Pip Wilkins, chief executive of the British Franchise Association, explains what sets bfa members apart from the rest
If you’ve picked up this magazine, it’s likely you’re interested in exploring selfemployment by investing in a franchised business.
It can be daunting to decide which brand is worthy of your investment, both financially and in time. To help you prepare for making this decision, there are a number of questions you can and should ask while carrying out your due diligence.
Asking plenty of relevant questions, requesting evidence of financial projections and seeking legal advice on the franchise agreement will help you build a bigger picture of the franchisor’s company and how it works.
The British Franchise Association was established in 1977. The remit of the bfa is to separate out the bad franchises from the good. This is achieved by carrying out a rigorous accreditation process before any brand is able to become a bfa member.
As the non-profit, self regulated body for ethical franchising in the UK, we also provide impartial guidance to prospective franchisees who are thinking about taking the leap into business ownership through franchising.
bfa membership is voluntary. Any brand that’s within our membership has chosen to be accredited by the bfa in order to join the bfa community and display our logo.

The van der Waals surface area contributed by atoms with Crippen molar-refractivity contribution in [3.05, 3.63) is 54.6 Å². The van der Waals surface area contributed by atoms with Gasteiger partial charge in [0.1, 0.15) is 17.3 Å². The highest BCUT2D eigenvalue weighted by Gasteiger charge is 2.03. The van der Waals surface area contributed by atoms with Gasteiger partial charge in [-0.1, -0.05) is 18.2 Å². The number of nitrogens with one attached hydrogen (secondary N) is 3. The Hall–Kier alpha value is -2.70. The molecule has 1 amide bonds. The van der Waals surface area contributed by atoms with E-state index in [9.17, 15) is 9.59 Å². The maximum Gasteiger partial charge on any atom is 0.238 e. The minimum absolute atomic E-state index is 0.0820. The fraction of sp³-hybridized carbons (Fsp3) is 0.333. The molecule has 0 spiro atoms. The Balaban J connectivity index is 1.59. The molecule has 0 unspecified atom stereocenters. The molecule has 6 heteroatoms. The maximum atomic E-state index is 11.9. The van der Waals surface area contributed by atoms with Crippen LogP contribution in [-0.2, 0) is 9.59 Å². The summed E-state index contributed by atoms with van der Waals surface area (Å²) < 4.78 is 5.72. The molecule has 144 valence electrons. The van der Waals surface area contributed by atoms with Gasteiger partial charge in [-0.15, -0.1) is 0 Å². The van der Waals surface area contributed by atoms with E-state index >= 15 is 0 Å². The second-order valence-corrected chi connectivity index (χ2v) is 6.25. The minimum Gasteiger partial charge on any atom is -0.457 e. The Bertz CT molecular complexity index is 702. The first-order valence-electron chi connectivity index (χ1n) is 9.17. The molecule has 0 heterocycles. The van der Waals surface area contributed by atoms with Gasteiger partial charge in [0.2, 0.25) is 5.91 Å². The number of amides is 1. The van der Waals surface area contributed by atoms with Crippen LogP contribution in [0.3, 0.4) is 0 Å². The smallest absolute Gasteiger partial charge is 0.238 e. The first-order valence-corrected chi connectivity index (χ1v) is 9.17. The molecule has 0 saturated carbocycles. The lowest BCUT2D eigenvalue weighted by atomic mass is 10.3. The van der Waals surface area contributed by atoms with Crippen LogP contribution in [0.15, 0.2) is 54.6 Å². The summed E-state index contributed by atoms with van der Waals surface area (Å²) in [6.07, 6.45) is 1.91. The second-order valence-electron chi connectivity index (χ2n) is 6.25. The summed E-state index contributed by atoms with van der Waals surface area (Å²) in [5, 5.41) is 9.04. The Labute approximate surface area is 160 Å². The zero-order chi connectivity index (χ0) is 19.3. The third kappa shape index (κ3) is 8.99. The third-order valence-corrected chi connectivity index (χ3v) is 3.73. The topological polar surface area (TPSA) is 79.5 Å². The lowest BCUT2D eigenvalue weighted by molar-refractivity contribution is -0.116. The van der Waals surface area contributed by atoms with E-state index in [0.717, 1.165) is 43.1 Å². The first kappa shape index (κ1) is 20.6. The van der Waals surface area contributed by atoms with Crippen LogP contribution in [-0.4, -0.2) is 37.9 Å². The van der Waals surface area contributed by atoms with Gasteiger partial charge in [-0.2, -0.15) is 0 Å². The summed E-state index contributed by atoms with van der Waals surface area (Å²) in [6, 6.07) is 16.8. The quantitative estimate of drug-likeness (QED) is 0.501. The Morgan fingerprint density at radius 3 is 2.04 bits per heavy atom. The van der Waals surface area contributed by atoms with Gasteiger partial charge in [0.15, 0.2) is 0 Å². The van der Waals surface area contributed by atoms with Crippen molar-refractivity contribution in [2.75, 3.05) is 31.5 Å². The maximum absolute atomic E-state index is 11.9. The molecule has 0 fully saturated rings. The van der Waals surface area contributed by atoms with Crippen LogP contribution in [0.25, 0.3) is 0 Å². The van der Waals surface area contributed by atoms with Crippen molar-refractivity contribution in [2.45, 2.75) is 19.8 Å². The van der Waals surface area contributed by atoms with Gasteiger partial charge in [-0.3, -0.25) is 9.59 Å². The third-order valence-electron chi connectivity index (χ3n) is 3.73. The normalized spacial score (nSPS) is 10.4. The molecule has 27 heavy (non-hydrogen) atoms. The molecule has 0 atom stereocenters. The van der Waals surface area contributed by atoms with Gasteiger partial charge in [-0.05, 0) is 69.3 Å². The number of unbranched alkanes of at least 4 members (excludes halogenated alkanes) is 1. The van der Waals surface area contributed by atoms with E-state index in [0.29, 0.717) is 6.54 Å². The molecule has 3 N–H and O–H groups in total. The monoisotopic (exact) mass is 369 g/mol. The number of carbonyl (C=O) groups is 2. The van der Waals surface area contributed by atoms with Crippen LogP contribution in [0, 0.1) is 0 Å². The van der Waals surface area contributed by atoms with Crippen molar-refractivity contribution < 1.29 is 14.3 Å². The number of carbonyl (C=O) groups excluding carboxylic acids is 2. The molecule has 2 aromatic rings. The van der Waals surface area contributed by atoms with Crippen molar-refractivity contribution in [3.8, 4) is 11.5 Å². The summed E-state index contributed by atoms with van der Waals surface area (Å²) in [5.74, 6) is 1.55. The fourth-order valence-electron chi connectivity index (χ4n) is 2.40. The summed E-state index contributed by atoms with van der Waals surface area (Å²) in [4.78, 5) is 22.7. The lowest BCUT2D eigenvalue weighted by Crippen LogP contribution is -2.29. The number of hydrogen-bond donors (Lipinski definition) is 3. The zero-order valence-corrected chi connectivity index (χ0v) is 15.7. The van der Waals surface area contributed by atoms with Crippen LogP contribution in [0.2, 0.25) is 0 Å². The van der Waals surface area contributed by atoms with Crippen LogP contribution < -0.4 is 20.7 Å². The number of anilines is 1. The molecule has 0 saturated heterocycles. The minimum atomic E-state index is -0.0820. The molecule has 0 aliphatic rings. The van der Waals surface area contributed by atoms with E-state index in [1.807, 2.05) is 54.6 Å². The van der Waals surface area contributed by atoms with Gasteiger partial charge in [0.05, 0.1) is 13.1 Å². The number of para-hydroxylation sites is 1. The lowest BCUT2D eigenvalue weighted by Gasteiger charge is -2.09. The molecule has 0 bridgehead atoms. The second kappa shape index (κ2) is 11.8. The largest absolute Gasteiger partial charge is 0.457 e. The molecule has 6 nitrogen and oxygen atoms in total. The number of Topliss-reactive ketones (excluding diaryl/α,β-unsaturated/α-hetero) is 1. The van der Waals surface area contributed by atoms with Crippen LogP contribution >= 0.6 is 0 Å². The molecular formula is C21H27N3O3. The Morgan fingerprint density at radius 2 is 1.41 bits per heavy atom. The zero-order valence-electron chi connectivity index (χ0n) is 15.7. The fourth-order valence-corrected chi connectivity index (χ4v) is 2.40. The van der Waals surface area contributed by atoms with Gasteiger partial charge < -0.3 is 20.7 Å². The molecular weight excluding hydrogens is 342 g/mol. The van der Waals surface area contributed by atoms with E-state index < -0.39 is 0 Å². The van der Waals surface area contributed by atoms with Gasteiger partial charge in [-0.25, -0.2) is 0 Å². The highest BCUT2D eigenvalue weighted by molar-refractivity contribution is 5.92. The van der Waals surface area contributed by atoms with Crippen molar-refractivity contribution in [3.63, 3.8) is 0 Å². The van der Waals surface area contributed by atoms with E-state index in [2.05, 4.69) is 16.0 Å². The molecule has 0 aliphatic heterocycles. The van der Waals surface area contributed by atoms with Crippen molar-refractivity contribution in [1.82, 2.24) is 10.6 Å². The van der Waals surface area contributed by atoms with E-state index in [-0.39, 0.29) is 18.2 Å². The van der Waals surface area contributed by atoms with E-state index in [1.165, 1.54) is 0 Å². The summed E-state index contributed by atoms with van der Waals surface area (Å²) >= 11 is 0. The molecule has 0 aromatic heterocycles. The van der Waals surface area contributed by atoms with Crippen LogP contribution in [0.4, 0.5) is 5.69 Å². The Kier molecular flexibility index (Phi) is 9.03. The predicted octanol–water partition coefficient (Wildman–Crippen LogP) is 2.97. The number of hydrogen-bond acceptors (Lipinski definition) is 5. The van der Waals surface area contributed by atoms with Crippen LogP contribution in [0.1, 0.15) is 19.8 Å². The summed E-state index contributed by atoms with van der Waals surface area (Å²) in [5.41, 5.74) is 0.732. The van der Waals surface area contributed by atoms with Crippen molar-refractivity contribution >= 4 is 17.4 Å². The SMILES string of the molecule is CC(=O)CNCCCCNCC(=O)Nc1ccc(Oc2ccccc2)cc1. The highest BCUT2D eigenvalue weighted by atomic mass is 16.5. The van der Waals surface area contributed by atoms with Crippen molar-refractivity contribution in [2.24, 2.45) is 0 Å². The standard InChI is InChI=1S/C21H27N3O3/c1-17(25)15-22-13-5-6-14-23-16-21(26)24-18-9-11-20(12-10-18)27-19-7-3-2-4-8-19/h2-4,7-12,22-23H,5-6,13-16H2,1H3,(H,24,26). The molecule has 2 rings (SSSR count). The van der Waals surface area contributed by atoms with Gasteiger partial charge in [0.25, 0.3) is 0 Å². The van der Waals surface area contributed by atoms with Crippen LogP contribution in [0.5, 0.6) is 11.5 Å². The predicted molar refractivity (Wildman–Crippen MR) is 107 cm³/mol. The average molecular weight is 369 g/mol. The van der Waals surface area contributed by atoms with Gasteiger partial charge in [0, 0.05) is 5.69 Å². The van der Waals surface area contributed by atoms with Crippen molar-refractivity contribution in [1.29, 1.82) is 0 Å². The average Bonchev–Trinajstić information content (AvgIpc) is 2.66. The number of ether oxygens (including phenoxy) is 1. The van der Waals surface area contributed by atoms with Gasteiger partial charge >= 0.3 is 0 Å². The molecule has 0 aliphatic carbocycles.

Our accreditation and compliance team evaluate key factors that indicate whether a franchise is profitable, ethical and fair to its franchisees.
These include the franchise agreement, the support and training offered to the franchisee network, evidence of its financial projections, full and fair disclosure of relevant information to prospective franchisees, promotional materials and that it can prove financial sustainability in order to support its network.
Due to the level of detail covered, many brands will not pass their accreditation on the first try. However, their willingness to make changes to their operation to meet the bfa’s standards and their agreement to abide by the bfa’s ethics and rules is testament to their desire to be part of the good franchising community when they pass in the future.
A franchisor displaying the bfa kitemark for ethical franchising is a great start when looking at future investments. Therefore, bfa member brands are naturally more attractive to prospective franchisees, as they have been scrutinised by an unbiased third party organisation.
Members of the bfa are also able to access the range of best practice sharing events and resources for ethical franchising that we provide.
Just because a brand is not a bfa member does not necessarily mean it’s a ‘bad’ franchisor.
Whether or not a brand you’re considering joining is a member of the bfa, we always encourage prospective franchisees to carry out the same thorough research before handing over any money or signing the legally binding franchise agreement.
However, if a non-member franchisor has answered your questions satisfactorily, you may wish to ask why they have not joined the bfa and undergone the accreditation process it entails.
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